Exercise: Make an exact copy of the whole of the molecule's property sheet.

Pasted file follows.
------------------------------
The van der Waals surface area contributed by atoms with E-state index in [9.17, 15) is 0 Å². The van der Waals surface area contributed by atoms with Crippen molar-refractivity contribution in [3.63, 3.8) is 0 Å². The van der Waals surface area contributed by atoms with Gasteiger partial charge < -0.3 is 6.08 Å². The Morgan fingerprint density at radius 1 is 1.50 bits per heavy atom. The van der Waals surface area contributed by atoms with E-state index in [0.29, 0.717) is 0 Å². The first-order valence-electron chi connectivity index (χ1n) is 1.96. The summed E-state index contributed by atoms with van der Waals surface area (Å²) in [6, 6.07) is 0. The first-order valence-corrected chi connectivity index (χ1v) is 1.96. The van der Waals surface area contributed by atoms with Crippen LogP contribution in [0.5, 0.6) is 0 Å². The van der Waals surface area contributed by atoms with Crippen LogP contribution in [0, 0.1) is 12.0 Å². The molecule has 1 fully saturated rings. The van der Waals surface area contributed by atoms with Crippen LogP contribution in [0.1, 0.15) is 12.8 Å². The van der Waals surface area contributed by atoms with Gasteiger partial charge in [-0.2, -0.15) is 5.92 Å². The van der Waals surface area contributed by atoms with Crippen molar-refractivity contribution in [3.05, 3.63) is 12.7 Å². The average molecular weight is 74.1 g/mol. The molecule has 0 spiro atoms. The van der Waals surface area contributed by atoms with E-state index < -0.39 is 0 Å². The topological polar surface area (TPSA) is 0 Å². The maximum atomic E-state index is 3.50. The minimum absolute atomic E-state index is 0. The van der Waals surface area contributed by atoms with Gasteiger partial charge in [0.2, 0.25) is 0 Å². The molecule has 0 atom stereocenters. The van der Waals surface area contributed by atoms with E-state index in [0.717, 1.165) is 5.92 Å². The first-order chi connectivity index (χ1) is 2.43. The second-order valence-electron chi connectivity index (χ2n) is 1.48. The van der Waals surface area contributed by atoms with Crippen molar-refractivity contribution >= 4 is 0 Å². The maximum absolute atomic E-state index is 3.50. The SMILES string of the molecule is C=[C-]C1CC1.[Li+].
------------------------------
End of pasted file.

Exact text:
The van der Waals surface area contributed by atoms with E-state index in [9.17, 15) is 0 Å². The van der Waals surface area contributed by atoms with Crippen molar-refractivity contribution in [3.63, 3.8) is 0 Å². The van der Waals surface area contributed by atoms with Gasteiger partial charge < -0.3 is 6.08 Å². The Morgan fingerprint density at radius 1 is 1.50 bits per heavy atom. The van der Waals surface area contributed by atoms with E-state index in [0.29, 0.717) is 0 Å². The first-order valence-electron chi connectivity index (χ1n) is 1.96. The summed E-state index contributed by atoms with van der Waals surface area (Å²) in [6, 6.07) is 0. The first-order valence-corrected chi connectivity index (χ1v) is 1.96. The van der Waals surface area contributed by atoms with Crippen LogP contribution in [0.5, 0.6) is 0 Å². The van der Waals surface area contributed by atoms with Crippen LogP contribution in [0, 0.1) is 12.0 Å². The molecule has 1 fully saturated rings. The van der Waals surface area contributed by atoms with Crippen LogP contribution in [0.1, 0.15) is 12.8 Å². The van der Waals surface area contributed by atoms with Gasteiger partial charge in [-0.2, -0.15) is 5.92 Å². The van der Waals surface area contributed by atoms with Crippen molar-refractivity contribution in [3.05, 3.63) is 12.7 Å². The average molecular weight is 74.1 g/mol. The molecule has 0 spiro atoms. The van der Waals surface area contributed by atoms with E-state index < -0.39 is 0 Å². The topological polar surface area (TPSA) is 0 Å². The maximum atomic E-state index is 3.50. The minimum absolute atomic E-state index is 0. The van der Waals surface area contributed by atoms with Gasteiger partial charge in [0.2, 0.25) is 0 Å². The molecule has 0 atom stereocenters. The van der Waals surface area contributed by atoms with E-state index in [0.717, 1.165) is 5.92 Å². The first-order chi connectivity index (χ1) is 2.43. The second-order valence-electron chi connectivity index (χ2n) is 1.48. The van der Waals surface area contributed by atoms with Crippen molar-refractivity contribution >= 4 is 0 Å². The maximum absolute atomic E-state index is 3.50. The SMILES string of the molecule is C=[C-]C1CC1.[Li+].